Do any other seminarians ever feel as if your time in seminary is (or was) a sort of limbo (not “limbo” as in the Roman Catholic doctrine)? An in between stage? Or, perhaps a combination of the two? Well, if you do (or did), then hopefully you will find comfort knowing that you are not alone.
No doubt the circumstances surrounding each student’s time in seminary differ. One can look across the class and see an age range from 23 year-olds to some in their 50’s. Many enter seminary with vast experience in ministry, whereas others enter still wet behind the ears. To the degree that the circumstances differ from person to person, I’m sure the answers to the question above would correspondingly vary.
For instance, an individual who has much life experience, whether in ministry or not, might not see his or her time in seminary as being in limbo (i.e. an indefinite state). They may still have a career allowing only part-time status. This more “complex” life might then cause seminary to seem as just another part of the weekly routine. On the flip-side, there may be a student fresh out of undergrad who has zero “real world” experience and, therefore, might experience his time in seminary as an intermediate period before he enters into his vocation as a minister. In this “limbo” he may work a part-time job in order to support what he considers to be his “real job” ‘ his education.
There are of course other scenarios that could describe others’ situations, but the implications of whether or not a student sees themselves in an intermediate period and/or in limbo affects (either positively or negatively) how they approach his or her studies, the jobs they work (ministry related or not), and other important pieces to his or her daily life.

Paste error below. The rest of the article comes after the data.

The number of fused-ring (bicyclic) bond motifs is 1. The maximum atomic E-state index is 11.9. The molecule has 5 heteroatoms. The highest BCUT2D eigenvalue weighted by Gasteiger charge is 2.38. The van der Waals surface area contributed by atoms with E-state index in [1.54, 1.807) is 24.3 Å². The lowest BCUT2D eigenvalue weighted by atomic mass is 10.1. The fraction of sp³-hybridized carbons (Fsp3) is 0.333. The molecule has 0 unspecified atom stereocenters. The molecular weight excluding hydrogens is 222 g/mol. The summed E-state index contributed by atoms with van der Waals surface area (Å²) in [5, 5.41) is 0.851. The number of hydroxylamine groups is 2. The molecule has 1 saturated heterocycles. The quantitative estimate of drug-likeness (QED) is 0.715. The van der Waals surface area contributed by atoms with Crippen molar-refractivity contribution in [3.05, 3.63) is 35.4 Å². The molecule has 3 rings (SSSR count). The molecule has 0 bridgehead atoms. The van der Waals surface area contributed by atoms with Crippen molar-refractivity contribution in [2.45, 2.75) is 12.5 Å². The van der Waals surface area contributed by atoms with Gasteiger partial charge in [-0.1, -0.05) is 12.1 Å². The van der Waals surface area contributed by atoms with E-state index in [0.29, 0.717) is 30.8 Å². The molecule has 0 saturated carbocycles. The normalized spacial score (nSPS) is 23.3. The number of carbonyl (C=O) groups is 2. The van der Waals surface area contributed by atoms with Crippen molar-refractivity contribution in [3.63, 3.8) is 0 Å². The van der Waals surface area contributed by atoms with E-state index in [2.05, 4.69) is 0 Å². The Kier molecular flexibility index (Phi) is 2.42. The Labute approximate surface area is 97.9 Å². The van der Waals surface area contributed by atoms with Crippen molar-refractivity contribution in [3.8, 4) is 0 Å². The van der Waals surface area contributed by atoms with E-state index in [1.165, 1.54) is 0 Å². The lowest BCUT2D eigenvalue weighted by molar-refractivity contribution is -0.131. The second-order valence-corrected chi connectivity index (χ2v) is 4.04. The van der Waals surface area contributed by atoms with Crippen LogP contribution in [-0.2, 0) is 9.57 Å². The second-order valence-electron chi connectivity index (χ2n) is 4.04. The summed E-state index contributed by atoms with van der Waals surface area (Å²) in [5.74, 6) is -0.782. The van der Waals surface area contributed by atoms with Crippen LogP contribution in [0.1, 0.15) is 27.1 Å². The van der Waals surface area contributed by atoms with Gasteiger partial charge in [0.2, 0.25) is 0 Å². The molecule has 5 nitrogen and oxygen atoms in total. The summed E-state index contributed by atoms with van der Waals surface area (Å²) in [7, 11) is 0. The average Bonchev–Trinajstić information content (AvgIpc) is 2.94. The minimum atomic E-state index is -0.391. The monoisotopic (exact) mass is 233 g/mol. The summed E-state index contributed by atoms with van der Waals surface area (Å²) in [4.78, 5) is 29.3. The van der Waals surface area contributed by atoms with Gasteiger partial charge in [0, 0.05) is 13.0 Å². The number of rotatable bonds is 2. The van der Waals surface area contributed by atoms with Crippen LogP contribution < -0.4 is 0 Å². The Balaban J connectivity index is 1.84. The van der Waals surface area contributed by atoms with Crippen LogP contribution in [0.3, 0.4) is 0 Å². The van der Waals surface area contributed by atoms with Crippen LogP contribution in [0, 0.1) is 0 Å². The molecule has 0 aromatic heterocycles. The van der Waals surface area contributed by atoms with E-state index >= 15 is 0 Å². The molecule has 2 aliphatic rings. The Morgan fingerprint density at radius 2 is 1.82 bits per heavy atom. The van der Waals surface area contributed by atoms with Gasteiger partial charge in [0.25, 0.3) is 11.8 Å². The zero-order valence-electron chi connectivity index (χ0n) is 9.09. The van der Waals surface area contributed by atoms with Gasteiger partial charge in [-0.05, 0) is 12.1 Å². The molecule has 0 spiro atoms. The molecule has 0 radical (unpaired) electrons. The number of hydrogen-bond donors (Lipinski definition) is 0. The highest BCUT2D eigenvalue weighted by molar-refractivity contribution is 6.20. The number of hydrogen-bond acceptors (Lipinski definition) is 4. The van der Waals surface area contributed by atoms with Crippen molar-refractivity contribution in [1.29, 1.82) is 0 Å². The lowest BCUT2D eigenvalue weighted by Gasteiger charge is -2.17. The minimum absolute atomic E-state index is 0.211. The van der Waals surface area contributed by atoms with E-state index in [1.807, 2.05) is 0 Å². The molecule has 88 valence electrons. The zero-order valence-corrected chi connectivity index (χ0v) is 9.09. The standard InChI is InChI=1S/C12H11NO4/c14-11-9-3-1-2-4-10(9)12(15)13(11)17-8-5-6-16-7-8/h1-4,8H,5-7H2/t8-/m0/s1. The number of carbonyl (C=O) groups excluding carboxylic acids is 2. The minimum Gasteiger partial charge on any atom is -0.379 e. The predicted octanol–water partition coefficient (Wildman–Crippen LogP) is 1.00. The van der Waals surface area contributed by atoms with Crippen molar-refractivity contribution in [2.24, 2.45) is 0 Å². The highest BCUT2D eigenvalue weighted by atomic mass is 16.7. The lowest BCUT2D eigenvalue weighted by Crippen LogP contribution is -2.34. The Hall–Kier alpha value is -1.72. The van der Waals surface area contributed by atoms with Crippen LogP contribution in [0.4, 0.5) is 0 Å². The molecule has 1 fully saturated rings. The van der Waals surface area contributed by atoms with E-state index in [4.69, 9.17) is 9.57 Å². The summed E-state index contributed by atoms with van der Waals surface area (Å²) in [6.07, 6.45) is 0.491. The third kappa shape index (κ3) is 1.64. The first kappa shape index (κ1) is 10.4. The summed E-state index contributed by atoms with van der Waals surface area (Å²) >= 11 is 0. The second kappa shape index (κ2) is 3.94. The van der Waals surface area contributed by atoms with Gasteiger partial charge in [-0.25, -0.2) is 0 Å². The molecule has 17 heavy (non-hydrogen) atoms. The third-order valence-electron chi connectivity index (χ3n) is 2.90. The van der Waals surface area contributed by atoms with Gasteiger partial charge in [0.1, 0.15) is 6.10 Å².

If one views his or her time in seminary as an in between stage (i.e. in between undergrad or a previous job and being a pastor) they may approach life in the here-and-now as if it can’t be lived fully. In other words, because what he is doing now isn’t where he’s ultimately going to be, then what he’s doing now somehow restricts him to live the quality of life he may anticipate he’ll be able to live once he becomes a pastor.
It’s almost like a long car ride to your vacation destination. Some may consider that car ride as a mere means to get to where they really want to be; therefore, the car ride is boring and/or loathed over. However, one can choose to see the car ride as an opportunity to be on vacation just as much as they will be on vacation once they get to the beach. The ride doesn’t have to be less lived, or enjoyed.
In essence, as this is considered, seeing clearly how we understand (and therefore handle) our time in seminary might produce some positive change to how we do life in general. It is not presumed here that all seminarians are victims to these kinds of thoughts and/or behaviors, but given the nature of how people in this culture commonly do life, surely there are some that fall into this pattern to some extent.
As much as it is true that attending seminary is largely a time of preparation for a future ministry of some kind (a means to an end), it is equally true that the here-and-now (including all of our obligations and relationships) should be approached with a full intentionality that allows us to be content with the life we are living.
Perhaps this boils down to the question: How do we handle seminary as a “means” and yet not error in taking the training lightly on the one hand, or on the other, allowing it to get in the way of the rest of our lives? Where’s the balance?
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